21 Dec Elements of a Change Strategy
Yankelovich, a research company, provided the world with a study that said the average American was exposed to 5,000 advertising messages every day. Common sense says that we cannot process that much input. A study in 2014 by Media Dynamics, Inc., confirmed it that inability to handle that onslaught of messaging. Despite 9.8 hours per day with various media exposures, you and I process about 66 ad messages every day. wThe goal is literally, as one advertising expert put it, “be everywhere at one time.”
Your missions and ministry effort must do much MORE than:
- merely attract attention (“hey, over here!”)
- present a warm encounter (“welcome back, friend”)
- help people choose a certain product for an immediate need, like a headache (“it’s already on your shelf”)
How can media be used of the Lord to help bring change in knowledge, feelings, and loyalty among desired audiences and readers? Marketing professors call this Learn-Feel-Do.
Consider these resistant arguments to using media in strategic ways:
- Some give up when faced at the complexity and lack of resources. An estimated 250 million lost people in the U.S. would need about eight years non-stop just to say the word “Jesus” to them, not to mention an understandable gospel message.
- Some have developed a distain for developing media in any form claiming that it creates an unhealthy model that cannot be reproduced. Meanwhile, they’ll hand someone a Bible while driving along listening to a Christian radio station.
- Some give up entirely and take the route of working one-on-one the rest of their lives. Even Jesus sent out His disciples two-by-two to preach the Kingdom of God in villages before He was going to arrive there (Luke 10:1-10).
Three Bible stories from King David’s life encapsulate three important insights into change strategies.
Killing Giants: David & Goliath (1 Samuel 17:31-50): Just as the rock killed the giant, so one-touch invitations bring action. See coupon>buy pizza. Hear evangelist>get saved. Works best when a personal relationship has already been established. They have enough knowledge to make a decision. Help people count the cost of following Jesus. The expectations you set become the “way it’s done” in the future.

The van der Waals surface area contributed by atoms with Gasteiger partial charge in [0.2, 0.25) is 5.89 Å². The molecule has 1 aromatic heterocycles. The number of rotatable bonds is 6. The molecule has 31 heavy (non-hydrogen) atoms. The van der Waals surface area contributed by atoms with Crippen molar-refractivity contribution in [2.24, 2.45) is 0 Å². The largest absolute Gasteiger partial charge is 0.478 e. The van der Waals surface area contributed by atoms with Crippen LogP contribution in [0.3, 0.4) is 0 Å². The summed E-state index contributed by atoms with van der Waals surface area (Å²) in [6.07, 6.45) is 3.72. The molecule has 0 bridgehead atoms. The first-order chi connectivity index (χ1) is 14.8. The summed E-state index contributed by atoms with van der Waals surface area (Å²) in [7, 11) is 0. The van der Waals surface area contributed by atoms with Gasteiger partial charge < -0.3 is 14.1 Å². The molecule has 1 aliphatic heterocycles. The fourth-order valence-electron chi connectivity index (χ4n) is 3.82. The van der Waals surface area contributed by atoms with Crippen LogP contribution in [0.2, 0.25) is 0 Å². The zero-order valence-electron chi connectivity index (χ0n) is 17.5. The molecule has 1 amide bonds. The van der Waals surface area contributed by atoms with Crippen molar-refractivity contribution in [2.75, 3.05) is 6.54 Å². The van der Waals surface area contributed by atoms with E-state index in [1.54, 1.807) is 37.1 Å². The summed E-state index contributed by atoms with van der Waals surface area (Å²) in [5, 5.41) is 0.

Conquering Cities (2 Samuel 5:1-10): Taking Jerusalem required an army and research to know entry points. Use audience data to communicate with segments and niches. Mass media is customized as entry points like a river pointing downstream. Each touch has triggers to lead you to the next contact. Work to develop a team of delighted loyalists who spread the word and create buy-in.
Surviving Coups (2 Samuel 18:9-33): Joab sent two messengers after he killed Absalom. Ahimaaz didn’t protect the message and choked telling David that Absalom was dead; the Cushite did. Understand that some people are quick to try your idea, but you need buy-in from the majority who are watching the innovators. Stick to the truth and avoid telling half-truths.
On one level, this is all about mass media and marketing techniques. On another, it is about providing people with memorable experiences. Orality gets at the heart of a person’s beliefs. Stories, drama, and mediated tools are used by the Holy Spirit to create memorable encounters. Relationships are formed and the power of Bible Truths bring spiritual transformation. As disciple-makers, we’re after more than providing headache remedies, but encounters with the Sovereign God! Providing multiple entry points for beginning that journey might just start through strategic media delivered in a timely manner.